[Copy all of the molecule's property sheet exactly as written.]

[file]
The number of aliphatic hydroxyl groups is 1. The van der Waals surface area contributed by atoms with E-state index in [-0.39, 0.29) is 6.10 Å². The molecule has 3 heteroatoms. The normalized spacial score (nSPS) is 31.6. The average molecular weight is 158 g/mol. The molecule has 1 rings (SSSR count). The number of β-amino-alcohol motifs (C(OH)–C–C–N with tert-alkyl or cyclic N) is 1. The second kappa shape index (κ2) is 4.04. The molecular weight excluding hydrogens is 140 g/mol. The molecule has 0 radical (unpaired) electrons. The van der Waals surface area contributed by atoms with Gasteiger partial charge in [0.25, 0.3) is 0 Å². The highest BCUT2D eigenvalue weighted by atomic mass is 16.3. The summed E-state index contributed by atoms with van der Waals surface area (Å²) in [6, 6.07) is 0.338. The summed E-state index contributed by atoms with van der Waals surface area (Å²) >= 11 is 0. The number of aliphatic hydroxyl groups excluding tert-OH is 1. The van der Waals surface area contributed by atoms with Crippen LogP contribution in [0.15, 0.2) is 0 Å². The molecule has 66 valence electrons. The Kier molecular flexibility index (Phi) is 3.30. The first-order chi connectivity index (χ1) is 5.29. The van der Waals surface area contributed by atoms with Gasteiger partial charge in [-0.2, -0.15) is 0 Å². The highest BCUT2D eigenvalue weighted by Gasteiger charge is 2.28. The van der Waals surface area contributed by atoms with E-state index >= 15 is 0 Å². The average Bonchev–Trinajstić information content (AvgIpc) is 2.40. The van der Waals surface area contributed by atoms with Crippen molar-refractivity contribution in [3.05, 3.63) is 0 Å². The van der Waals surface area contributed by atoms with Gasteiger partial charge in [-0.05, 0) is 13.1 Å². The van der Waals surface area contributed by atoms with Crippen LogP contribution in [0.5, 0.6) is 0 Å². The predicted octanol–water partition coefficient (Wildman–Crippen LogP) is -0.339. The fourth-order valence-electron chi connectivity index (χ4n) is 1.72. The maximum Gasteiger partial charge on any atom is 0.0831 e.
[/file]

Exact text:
The number of aliphatic hydroxyl groups is 1. The van der Waals surface area contributed by atoms with E-state index in [-0.39, 0.29) is 6.10 Å². The molecule has 3 heteroatoms. The normalized spacial score (nSPS) is 31.6. The average molecular weight is 158 g/mol. The molecule has 1 rings (SSSR count). The number of β-amino-alcohol motifs (C(OH)–C–C–N with tert-alkyl or cyclic N) is 1. The second kappa shape index (κ2) is 4.04. The molecular weight excluding hydrogens is 140 g/mol. The molecule has 0 radical (unpaired) electrons. The van der Waals surface area contributed by atoms with Gasteiger partial charge in [0.25, 0.3) is 0 Å². The highest BCUT2D eigenvalue weighted by atomic mass is 16.3. The summed E-state index contributed by atoms with van der Waals surface area (Å²) in [6, 6.07) is 0.338. The summed E-state index contributed by atoms with van der Waals surface area (Å²) >= 11 is 0. The number of aliphatic hydroxyl groups excluding tert-OH is 1. The van der Waals surface area contributed by atoms with Crippen LogP contribution in [0.15, 0.2) is 0 Å². The molecule has 66 valence electrons. The Kier molecular flexibility index (Phi) is 3.30. The first-order chi connectivity index (χ1) is 5.29. The van der Waals surface area contributed by atoms with Gasteiger partial charge in [-0.2, -0.15) is 0 Å². The highest BCUT2D eigenvalue weighted by Gasteiger charge is 2.28. The van der Waals surface area contributed by atoms with E-state index >= 15 is 0 Å². The average Bonchev–Trinajstić information content (AvgIpc) is 2.40. The van der Waals surface area contributed by atoms with Crippen molar-refractivity contribution in [3.05, 3.63) is 0 Å². The van der Waals surface area contributed by atoms with Gasteiger partial charge in [-0.05, 0) is 13.1 Å². The van der Waals surface area contributed by atoms with Crippen LogP contribution in [0.5, 0.6) is 0 Å². The predicted octanol–water partition coefficient (Wildman–Crippen LogP) is -0.339. The fourth-order valence-electron chi connectivity index (χ4n) is 1.72. The maximum Gasteiger partial charge on any atom is 0.0831 e.